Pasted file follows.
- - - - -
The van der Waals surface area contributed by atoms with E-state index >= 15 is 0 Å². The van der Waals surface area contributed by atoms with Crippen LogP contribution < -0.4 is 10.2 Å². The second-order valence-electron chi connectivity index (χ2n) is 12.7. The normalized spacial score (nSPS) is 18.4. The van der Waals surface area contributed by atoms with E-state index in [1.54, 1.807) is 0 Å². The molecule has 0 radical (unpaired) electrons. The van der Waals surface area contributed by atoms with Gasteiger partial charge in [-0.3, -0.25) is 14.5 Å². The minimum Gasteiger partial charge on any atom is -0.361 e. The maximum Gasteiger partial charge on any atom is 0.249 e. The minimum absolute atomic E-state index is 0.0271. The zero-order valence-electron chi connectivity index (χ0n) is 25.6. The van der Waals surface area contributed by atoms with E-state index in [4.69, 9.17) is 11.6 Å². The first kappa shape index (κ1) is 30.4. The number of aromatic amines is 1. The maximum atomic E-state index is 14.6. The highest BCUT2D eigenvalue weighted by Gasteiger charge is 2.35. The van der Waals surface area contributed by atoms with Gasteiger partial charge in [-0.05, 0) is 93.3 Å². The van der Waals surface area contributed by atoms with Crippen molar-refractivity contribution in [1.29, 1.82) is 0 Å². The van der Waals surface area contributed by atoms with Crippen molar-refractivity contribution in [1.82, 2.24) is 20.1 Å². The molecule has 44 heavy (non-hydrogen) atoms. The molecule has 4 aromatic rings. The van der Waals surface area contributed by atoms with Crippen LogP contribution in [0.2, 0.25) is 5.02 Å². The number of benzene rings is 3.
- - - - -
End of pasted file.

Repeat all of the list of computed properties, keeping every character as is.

The van der Waals surface area contributed by atoms with E-state index >= 15 is 0 Å². The van der Waals surface area contributed by atoms with Crippen LogP contribution < -0.4 is 10.2 Å². The second-order valence-electron chi connectivity index (χ2n) is 12.7. The normalized spacial score (nSPS) is 18.4. The van der Waals surface area contributed by atoms with E-state index in [1.54, 1.807) is 0 Å². The molecule has 0 radical (unpaired) electrons. The van der Waals surface area contributed by atoms with Gasteiger partial charge in [-0.3, -0.25) is 14.5 Å². The minimum Gasteiger partial charge on any atom is -0.361 e. The maximum Gasteiger partial charge on any atom is 0.249 e. The minimum absolute atomic E-state index is 0.0271. The zero-order valence-electron chi connectivity index (χ0n) is 25.6. The van der Waals surface area contributed by atoms with E-state index in [4.69, 9.17) is 11.6 Å². The first kappa shape index (κ1) is 30.4. The number of aromatic amines is 1. The maximum atomic E-state index is 14.6. The highest BCUT2D eigenvalue weighted by Gasteiger charge is 2.35. The van der Waals surface area contributed by atoms with Gasteiger partial charge in [-0.05, 0) is 93.3 Å². The van der Waals surface area contributed by atoms with Crippen molar-refractivity contribution in [1.29, 1.82) is 0 Å². The van der Waals surface area contributed by atoms with Crippen molar-refractivity contribution in [1.82, 2.24) is 20.1 Å². The molecule has 44 heavy (non-hydrogen) atoms. The molecule has 4 aromatic rings. The van der Waals surface area contributed by atoms with Crippen LogP contribution in [0.2, 0.25) is 5.02 Å². The number of benzene rings is 3.